By Josh Rabinowitz.
- If you’re a recording artist and you think you can make it financially without exposure via other media like TV, film, advertising or video games, you are almost certainly wrong.
- If you think associating your music with a brand will secure your future, you’re definitely wrong.
- If news stories about branding and music make you think, “My God, I can’t believe they’re doing that,” it’s time to get a clue.
- If you want to make a living as a music producer, programmer, engineer or studio musician, consider working for a music house rather than a music label.
- If you think maintaining the top spot on the Billboard 200 for more than a week would be helped greatly by a branding campaign, you’re a pretty diligent student of those charts.
- If you thought a Seattle-based coffee chain and a Bentonville, AK big-box retailer were going to save the music industry, you appear to have miscalculated.
- If someone offers you an opportunity to license your song for a national TV advertising campaign and you’re thinking of accepting less than $10,000, think about it some more.
- If that national TV advertising campaign happens to be for an Apple product, stop thinking and give the company your song for free.
- If you think no one cares what a brand “sounds” like, consider all the downloads that Yael Naim (Apple MacBook Air TV ad), Feist (Apple iPod Nano) and Sara Bareilles (Rhapsody) have sold of their branded tracks.
- If you have $100,000 to promote a record and you decide to hire a consultant who’s in with the brand crowd, you get an A+ for efficiency.
- If you think brands are making money from music by assuming some of the traditional roles of a record label, some people will think you’re crazy, even though you really aren’t.
- If you’re a marketer or a lawyer who wants to get into the music business, and your sole music-related talent is knowing how to hit the “play” button on your iPod, partnering with an actual musical talent is not an option – it’s a must.
- If you think Bruce Springsteen, Neil Young and Pearl Jam will ever sign on to a corporate branding campaign, make yourself comfortable, because you’ll have to wait a long, long time before that ever happens.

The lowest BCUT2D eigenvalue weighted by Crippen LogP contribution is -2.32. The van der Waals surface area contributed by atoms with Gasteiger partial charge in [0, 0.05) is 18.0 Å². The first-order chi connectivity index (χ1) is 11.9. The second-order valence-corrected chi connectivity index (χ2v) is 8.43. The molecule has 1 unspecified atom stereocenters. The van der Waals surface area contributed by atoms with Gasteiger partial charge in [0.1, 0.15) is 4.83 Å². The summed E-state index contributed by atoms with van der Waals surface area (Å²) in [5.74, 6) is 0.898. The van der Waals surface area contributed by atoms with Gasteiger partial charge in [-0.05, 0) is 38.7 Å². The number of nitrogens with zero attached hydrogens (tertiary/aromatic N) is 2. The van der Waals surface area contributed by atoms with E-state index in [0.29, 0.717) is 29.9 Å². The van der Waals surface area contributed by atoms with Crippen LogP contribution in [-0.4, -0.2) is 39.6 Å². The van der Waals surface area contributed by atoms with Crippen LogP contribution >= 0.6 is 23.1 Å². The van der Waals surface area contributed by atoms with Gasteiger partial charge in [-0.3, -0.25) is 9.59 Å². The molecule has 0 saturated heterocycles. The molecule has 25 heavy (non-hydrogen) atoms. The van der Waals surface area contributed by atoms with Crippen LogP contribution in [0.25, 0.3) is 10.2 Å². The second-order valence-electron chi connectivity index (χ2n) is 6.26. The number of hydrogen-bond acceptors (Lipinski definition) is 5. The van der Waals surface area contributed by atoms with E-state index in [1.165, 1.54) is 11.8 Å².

- If you think the No. 1 track on the Billboard Hot 100 might one day be an original song created specifically for an ad, owned by a brand and released on that brand’s own “label” (in partnership with an ad agency), you’ll have a much shorter wait to see that happen.
- If you think you have a song that’s perfect for a brand, don’t pitch your idea to a creative director. Instead, convince the creative director it was his idea all along to use your song.
- If you’re a famous artist with your own distinctive, proprietary brand and you enter negotiations with an established commercial brand, make sure you have final approval on all campaigns, because you never know how things will turn out.
- If a lot of the music in TV advertising sounds too much like Coldplay, Danny Elfman and “Bitter Sweet Symphony” by the Verve, you’re not tripping.
- If you’re planning to showcase your newest release and the available venues are a local club, a recording studio or a private event, consider opting for an ad agency instead.
- If all you think about is monetizable music instead of mesmerizing music, you’ll likely think yourself into a stupor or worse.
- If you think Fishbone and the Clash are two of the greatest rock bands of all time, you’ve got impeccable taste.
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About the author: Josh Rabinowitz is senior VP / director of music at Grey Group. Published May 2010 in Billboard Magazine. Used with permission